Author Topic: Fritz Brun  (Read 6797 times)

eschiss1

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Fritz Brun
« on: Friday 12 March 2010, 06:39 »
Listened today to the 2nd symphony (1911) of this Swiss composer - born Lucerne 1878, died 1959 Grosshochstetten - for the first time.

(I think I recall beginning his en-Wikipedia article, but I hadn't heard anything of his until now.) It was on BBC Radio 3 last week (http://www.bbc.co.uk/programmes/b00r2lk9) (Kitajenko conducting Berne Symphony).  In the 2nd symphony I hear something of Brahms (possibly the Brahms of serenade no. 2), maybe Dvorak, maybe Strauss or Bruckner; the slow movement's ending is impressively still - there's a lot to be said about this 40-minute work and really I'm still digesting it :) I do hope to hear more of his music and am glad more has been recorded. The 5th symphony of 1929 with its opening Chaconne has always sounded interesting to me.
Glad to have heard his music finally.
(Briefly see http://en.wikipedia.org/wiki/Fritz_Brun)
Anyone familiar with the other symphonies, the concertos, the string quartets, other works? Heard the other recordings, know of ones in progress? Opinions? Thanks-
Eric
"A cat, as I keep on saying, is also a cat for a' that..." - from Natsume Sōseki's Wagahai wa Neko de Aru (I Am a Cat, part 2 chapter 1)

petershott@btinternet.com

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Re: Fritz Brun
« Reply #1 on: Friday 12 March 2010, 09:21 »
Fritz Brun seems to be becoming available (slowly!) in recordings. Thus far Adriano with a Moscow based orchestra have been his sole advocates.

Symphony 3 was issued by Sterling (CDS1059-2), but others have come out on Guild. First, Symphony 9 (GMCD7396), and later Symphonies 5 and 10 (GMCD7320). I guess Guild, being Swiss based, are keen to incorporate Brun in their portfolio of recordings. Guild have also released Symphony 8, with Variations on a Theme for Strings & Piano, but this is a 'historical' recording of 1946 - which I have not heard.

Hopefully the broadcast of Symphony 2 might find its way onto a CD soon?

So far as I know there have been no other recordings of Brun. Maybe Guild aspire to one day have all 10 symphonies. There are apparently also two concertos (one for piano, another for cello) and two string quartets. Would be interesting to know what they are like.

I confess I don't quite know what to make of Brun. For starters, the performances (and quality of recordings) of the symphonies by Adriano would seem to be excellent. (Ignore the prejudiced rantings by Hurwitz against both performances and recordings on his site). Occasional fluffs to be sure (unfamiliar stuff and inadequate rehearsal time?), but these can be no more than minor. There are some deeply impressive episodes in the symphonies I've heard, especially in slow movements. Set against that, it is often difficult to identify where the music is going: it seems disjointed, clumsy, and prone to a ramble and there seems a lack of symphonic rigour. (A very different composer, but I find the same kind of awkwardness, disjointedness, along with some superb moments in the symphonies of Havergal Brian). I read somewhere that Brun's personality was a curious mixture of the gruff and the light-hearted, so maybe this same combination of qualities is present in the music!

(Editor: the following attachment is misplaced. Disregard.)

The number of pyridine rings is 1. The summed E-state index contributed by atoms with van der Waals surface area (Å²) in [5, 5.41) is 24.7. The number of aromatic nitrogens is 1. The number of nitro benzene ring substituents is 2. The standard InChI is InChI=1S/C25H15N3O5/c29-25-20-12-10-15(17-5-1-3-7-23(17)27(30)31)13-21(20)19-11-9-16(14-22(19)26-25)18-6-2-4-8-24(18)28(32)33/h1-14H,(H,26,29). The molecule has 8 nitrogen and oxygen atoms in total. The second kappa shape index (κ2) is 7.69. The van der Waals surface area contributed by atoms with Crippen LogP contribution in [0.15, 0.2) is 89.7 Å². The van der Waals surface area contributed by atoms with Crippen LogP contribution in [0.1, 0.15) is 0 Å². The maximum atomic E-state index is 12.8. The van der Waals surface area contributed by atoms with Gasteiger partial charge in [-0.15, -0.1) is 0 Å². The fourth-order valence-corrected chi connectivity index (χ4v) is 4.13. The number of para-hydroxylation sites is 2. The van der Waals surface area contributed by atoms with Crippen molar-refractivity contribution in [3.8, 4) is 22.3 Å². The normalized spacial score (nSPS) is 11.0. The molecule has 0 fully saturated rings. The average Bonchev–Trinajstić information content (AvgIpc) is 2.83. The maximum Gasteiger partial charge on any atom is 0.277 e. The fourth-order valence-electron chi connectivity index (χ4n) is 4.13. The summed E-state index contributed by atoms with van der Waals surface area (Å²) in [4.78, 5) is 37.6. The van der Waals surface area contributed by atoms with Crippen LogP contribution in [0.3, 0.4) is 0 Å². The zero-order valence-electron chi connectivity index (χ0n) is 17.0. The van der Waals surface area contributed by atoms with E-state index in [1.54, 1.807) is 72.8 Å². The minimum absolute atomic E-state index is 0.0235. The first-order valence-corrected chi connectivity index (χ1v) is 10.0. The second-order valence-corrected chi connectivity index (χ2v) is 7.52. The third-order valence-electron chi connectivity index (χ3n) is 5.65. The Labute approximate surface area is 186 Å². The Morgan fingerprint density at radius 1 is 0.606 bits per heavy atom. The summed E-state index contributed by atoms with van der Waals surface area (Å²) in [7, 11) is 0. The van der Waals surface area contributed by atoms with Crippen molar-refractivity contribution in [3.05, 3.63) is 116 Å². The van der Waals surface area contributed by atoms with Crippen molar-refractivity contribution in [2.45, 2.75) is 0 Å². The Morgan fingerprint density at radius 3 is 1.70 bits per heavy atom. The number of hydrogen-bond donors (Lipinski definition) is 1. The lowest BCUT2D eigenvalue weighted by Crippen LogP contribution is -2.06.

Possibly the fault is mine: on the one hand I'd like to persevere with the music (and certainly want to hear more Brun); on the other hand I don't somehow rush to the CD player with it. There are also a good number of solemn and portentous statements by Brun in writing about the symphonies about God, Destiny, Death, The Meaning of Life etc. At least R Strauss spared us such things and got on with the job of composing rich, self-indulgent and wonderfully orchestrated music!

I join with Eric in wanting to know what others make of this music. As for myself, perhaps I just haven't yet found the cement that binds it all together.

Peter

Marcus

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Re: Fritz Brun Symphony no2 in B flat
« Reply #2 on: Friday 12 March 2010, 10:55 »
Fritz Brun's Symphony no2 is available on the Gall Label #838 (was Gallo), and is available from Archiv USA, HB Direct & JPC.
I have this recording, and it is an impressive work. The Lucerne S.O. is conducted by Olaf Henzold.
Also on the disc is the Siegfried Idyll by Wagner & the Double Bass Concerto (1935) by Joseph Lauber (1864-1952)
Marcus.

Alan Howe

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Re: Fritz Brun
« Reply #3 on: Friday 12 March 2010, 12:57 »
I find No.2 very convincing, if somewhat derivative in a post-Brahmsian sort of way, but No.3 is a pretty dour piece to my way of thinking. Unrelieved gloom and doom. However, I was probably in an unreceptive mood...

Mark Thomas

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Re: Fritz Brun
« Reply #4 on: Friday 12 March 2010, 16:27 »
Spurred on by this thread, I've just finished reacquainting myself with No.5 and I think that Peter is spot on. It's all very episodic and uneven. Not as hard work as it could have been, because after a while I gave up trying to figure out what he was up to and just listened to the music, rather than trying to divine what was behind it.

Alan Howe

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Re: Fritz Brun
« Reply #5 on: Friday 12 March 2010, 20:40 »